Kenya’s Supreme Court has upheld the victory of former Deputy President William Ruto in the August 9 presidential election, after ruling on a number of petitions brought by his closest challenger Raila Odinga.
The unanimous verdict was delivered on Monday by Martha Koome, the chair of the seven-member court.
“We declare the election of the president-elect to be valid,” she said.
On August 15, Ruto had been declared the winner of the ballot by Wafula Chebukati, the head of the Independent Electoral and Boundaries Commission (IEBC) with 50.4 percent of the vote to Odinga’s 48.8 percent.
In a dramatic split just before the announcement of the results, four of the seven commissioners disowned the result.
But Koome said that “apart from their eleventh-hour denunciation of the verification process …the four commissioners have not shown any evidence that the election was compromised”.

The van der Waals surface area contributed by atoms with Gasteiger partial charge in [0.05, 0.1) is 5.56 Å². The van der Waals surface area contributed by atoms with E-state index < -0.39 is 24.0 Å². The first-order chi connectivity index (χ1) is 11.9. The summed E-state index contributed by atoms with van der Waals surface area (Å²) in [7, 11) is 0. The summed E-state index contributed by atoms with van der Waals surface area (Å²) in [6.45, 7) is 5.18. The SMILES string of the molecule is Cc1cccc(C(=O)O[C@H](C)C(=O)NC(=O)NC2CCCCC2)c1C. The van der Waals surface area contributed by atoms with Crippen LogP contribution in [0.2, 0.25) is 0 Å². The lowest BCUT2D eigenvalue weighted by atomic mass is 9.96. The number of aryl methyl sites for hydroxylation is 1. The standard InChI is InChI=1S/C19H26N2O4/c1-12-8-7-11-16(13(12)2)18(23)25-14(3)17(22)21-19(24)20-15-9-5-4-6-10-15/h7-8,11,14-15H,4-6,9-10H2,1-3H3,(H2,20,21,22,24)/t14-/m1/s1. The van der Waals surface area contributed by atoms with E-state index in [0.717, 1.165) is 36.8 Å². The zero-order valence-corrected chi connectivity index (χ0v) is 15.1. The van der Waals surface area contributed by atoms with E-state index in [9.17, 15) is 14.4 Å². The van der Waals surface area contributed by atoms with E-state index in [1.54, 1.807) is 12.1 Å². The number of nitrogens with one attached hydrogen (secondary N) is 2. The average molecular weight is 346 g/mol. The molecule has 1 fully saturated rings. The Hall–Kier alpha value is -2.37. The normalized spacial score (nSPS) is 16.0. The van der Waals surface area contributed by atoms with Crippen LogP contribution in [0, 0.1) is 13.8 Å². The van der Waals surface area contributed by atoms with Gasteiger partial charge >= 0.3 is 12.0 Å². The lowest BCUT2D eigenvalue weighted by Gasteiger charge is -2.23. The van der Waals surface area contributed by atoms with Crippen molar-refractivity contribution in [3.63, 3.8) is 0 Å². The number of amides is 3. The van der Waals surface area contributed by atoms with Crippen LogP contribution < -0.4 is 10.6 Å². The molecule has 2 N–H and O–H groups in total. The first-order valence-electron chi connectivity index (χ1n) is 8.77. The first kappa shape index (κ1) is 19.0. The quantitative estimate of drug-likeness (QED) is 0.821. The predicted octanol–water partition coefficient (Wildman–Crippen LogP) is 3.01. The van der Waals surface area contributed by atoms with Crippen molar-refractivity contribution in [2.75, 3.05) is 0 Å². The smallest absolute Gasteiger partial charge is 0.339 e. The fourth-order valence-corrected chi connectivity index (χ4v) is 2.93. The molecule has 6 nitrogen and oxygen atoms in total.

She also said the court found no evidence that the results had been tampered via hacking of the IEBC servers, as was alleged by Odinga’s camp.
The decision paves the way for Ruto, 55, to be sworn in as Kenya’s 5th president in the coming days.
Ruto was elected in 2013 and 2017 alongside outgoing President Uhuru Kenyatta, as his deputy. But the duo fell out in 2018 after an unexpected truce between the president and his erstwhile archrival Odinga.